Swim, bike or run and why?
While I've grown to really love the bike, this has to be the run which is my main strength. I just love the simplicity of running where you can just stick a pair of trainers on and explore a new place wherever you are and no matter the terrain! Whether running on the trails or along the coast, nothing comes close for me!
How do you find balancing full time work with training and competing?
Working as a finance lawyer means that I need to be flexible with my training schedule. I’ve learned the hard way that during busy times and late nights, I’m better off reducing training volume rather than sacrificing sleep! However, over the past few years I’ve become a bit of an early bird as I know I can guarantee an hour or two of good quality training before the emails start flying in! With limited training time, efficiency is key for me. I often squeeze in a run at lunchtime, and I’m very fortunate to have the Botanical Gardens right beside my workplace! I also tend to do most of my bike training during the week indoors as I find it's more time efficient and productive without the traffic lights, need for preparation, and other variable conditions.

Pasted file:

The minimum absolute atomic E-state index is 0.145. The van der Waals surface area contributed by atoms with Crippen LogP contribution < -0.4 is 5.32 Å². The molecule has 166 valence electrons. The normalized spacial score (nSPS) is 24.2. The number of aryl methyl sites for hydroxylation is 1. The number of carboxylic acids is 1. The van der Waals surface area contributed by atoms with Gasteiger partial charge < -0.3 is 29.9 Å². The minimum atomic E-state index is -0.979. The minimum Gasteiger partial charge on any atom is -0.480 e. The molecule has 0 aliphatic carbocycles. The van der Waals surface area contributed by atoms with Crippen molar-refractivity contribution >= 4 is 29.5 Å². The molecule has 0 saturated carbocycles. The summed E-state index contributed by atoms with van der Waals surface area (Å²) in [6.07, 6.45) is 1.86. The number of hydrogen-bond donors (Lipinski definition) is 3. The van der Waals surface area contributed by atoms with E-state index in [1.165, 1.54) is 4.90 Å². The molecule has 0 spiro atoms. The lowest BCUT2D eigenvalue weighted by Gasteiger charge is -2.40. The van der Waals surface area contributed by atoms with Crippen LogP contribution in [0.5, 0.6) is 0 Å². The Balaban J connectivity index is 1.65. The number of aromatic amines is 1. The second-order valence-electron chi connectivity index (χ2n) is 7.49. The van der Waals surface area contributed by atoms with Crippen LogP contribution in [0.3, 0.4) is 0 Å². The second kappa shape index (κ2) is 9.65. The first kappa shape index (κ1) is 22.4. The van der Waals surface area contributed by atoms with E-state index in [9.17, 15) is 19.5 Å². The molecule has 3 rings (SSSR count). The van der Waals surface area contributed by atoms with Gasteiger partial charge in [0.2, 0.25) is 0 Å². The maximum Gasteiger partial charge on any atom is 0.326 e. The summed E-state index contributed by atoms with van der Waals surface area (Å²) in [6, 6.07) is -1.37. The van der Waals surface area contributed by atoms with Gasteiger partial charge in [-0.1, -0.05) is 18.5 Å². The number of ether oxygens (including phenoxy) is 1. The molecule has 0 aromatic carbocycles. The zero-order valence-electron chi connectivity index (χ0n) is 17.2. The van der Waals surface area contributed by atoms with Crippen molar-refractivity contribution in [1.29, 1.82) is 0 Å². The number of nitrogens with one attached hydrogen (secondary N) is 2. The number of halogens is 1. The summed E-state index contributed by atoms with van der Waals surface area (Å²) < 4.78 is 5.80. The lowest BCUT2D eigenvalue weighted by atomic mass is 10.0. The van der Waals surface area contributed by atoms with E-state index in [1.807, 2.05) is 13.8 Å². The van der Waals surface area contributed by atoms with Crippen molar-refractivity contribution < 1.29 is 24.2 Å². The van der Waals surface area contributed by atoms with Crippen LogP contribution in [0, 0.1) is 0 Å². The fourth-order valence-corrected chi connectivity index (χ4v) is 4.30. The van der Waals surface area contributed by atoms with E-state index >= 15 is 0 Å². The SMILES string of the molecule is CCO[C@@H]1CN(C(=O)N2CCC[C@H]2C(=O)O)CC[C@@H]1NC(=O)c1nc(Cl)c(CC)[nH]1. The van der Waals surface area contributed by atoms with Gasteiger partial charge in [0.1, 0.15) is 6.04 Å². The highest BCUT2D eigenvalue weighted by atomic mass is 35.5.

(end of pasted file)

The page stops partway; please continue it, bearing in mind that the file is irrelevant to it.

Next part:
What does a typical training week look like?
While I don’t have a fixed schedule, I generally try to get around 3 hours of swimming, 5 hours of running and 8 hours of cycling in, and more if I can! I try to squeeze as much as possible out my sessions during the working week with a lot of race pace and threshold work. I then use the weekends for the longer endurance rides, and runs and swims. I find this combination works well for me.
Do you follow any special diet?
Not really. I'm pescetarian and try to eat fairly healthily, avoiding processed foods and sugars, I really just try and make sure I get enough calories to fuel my training. Whether it's a Mars Bar before a lunch time run, or chocolate milk afterwards, I try and source fuel from wherever I can!
What's next after Kona?
I've managed to qualify for the Ironman 70.3 World Championships in Nice next September so that will be my big goal. With a very hilly bike course, it should suit my abilities, but I appreciate that over the middle distances the swim becomes even more important so there'll be a lot of work on that over the Winter. I've also signed up for the UTA 50k race in the Blue Mountains. I've always fancied testing myself in a trail ultra in the mountains, and so I'm excited to test myself in a new environment next May!